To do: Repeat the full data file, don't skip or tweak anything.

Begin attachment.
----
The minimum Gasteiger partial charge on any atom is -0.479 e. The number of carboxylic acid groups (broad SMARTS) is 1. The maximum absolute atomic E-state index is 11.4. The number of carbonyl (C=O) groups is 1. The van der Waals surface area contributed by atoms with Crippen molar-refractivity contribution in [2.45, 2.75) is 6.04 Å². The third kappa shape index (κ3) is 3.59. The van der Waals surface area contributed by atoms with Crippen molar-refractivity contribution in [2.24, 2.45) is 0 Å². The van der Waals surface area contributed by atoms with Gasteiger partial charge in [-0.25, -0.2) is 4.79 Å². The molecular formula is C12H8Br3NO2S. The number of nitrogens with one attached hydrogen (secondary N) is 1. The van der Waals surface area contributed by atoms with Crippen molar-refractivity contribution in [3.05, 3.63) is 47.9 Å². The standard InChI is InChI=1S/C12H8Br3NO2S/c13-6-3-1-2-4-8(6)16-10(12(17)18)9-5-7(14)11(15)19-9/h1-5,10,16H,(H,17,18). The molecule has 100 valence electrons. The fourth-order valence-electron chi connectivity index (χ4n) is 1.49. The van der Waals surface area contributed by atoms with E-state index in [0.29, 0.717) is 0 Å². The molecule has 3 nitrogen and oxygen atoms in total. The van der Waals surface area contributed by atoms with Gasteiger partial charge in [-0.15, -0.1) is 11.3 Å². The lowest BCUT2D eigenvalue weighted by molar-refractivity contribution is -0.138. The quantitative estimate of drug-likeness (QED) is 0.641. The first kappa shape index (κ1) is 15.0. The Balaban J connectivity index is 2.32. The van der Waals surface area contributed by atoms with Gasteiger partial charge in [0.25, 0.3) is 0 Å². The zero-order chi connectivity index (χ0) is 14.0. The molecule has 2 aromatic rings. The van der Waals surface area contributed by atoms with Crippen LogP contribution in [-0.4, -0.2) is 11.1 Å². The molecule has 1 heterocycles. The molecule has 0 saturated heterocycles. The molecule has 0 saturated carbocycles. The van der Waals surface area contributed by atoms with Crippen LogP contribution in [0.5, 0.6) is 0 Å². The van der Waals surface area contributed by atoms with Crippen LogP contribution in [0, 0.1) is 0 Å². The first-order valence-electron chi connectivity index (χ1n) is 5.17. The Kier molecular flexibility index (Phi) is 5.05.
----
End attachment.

The minimum Gasteiger partial charge on any atom is -0.479 e. The number of carboxylic acid groups (broad SMARTS) is 1. The maximum absolute atomic E-state index is 11.4. The number of carbonyl (C=O) groups is 1. The van der Waals surface area contributed by atoms with Crippen molar-refractivity contribution in [2.45, 2.75) is 6.04 Å². The third kappa shape index (κ3) is 3.59. The van der Waals surface area contributed by atoms with Crippen molar-refractivity contribution in [2.24, 2.45) is 0 Å². The van der Waals surface area contributed by atoms with Gasteiger partial charge in [-0.25, -0.2) is 4.79 Å². The molecular formula is C12H8Br3NO2S. The number of nitrogens with one attached hydrogen (secondary N) is 1. The van der Waals surface area contributed by atoms with Crippen molar-refractivity contribution in [3.05, 3.63) is 47.9 Å². The standard InChI is InChI=1S/C12H8Br3NO2S/c13-6-3-1-2-4-8(6)16-10(12(17)18)9-5-7(14)11(15)19-9/h1-5,10,16H,(H,17,18). The molecule has 100 valence electrons. The fourth-order valence-electron chi connectivity index (χ4n) is 1.49. The van der Waals surface area contributed by atoms with E-state index in [0.29, 0.717) is 0 Å². The molecule has 3 nitrogen and oxygen atoms in total. The van der Waals surface area contributed by atoms with Gasteiger partial charge in [-0.15, -0.1) is 11.3 Å². The lowest BCUT2D eigenvalue weighted by molar-refractivity contribution is -0.138. The quantitative estimate of drug-likeness (QED) is 0.641. The first kappa shape index (κ1) is 15.0. The Balaban J connectivity index is 2.32. The van der Waals surface area contributed by atoms with Gasteiger partial charge in [0.25, 0.3) is 0 Å². The zero-order chi connectivity index (χ0) is 14.0. The molecule has 2 aromatic rings. The van der Waals surface area contributed by atoms with Crippen LogP contribution in [-0.4, -0.2) is 11.1 Å². The molecule has 1 heterocycles. The molecule has 0 saturated heterocycles. The molecule has 0 saturated carbocycles. The van der Waals surface area contributed by atoms with Crippen LogP contribution in [0.5, 0.6) is 0 Å². The van der Waals surface area contributed by atoms with Crippen LogP contribution in [0, 0.1) is 0 Å². The first-order valence-electron chi connectivity index (χ1n) is 5.17. The Kier molecular flexibility index (Phi) is 5.05.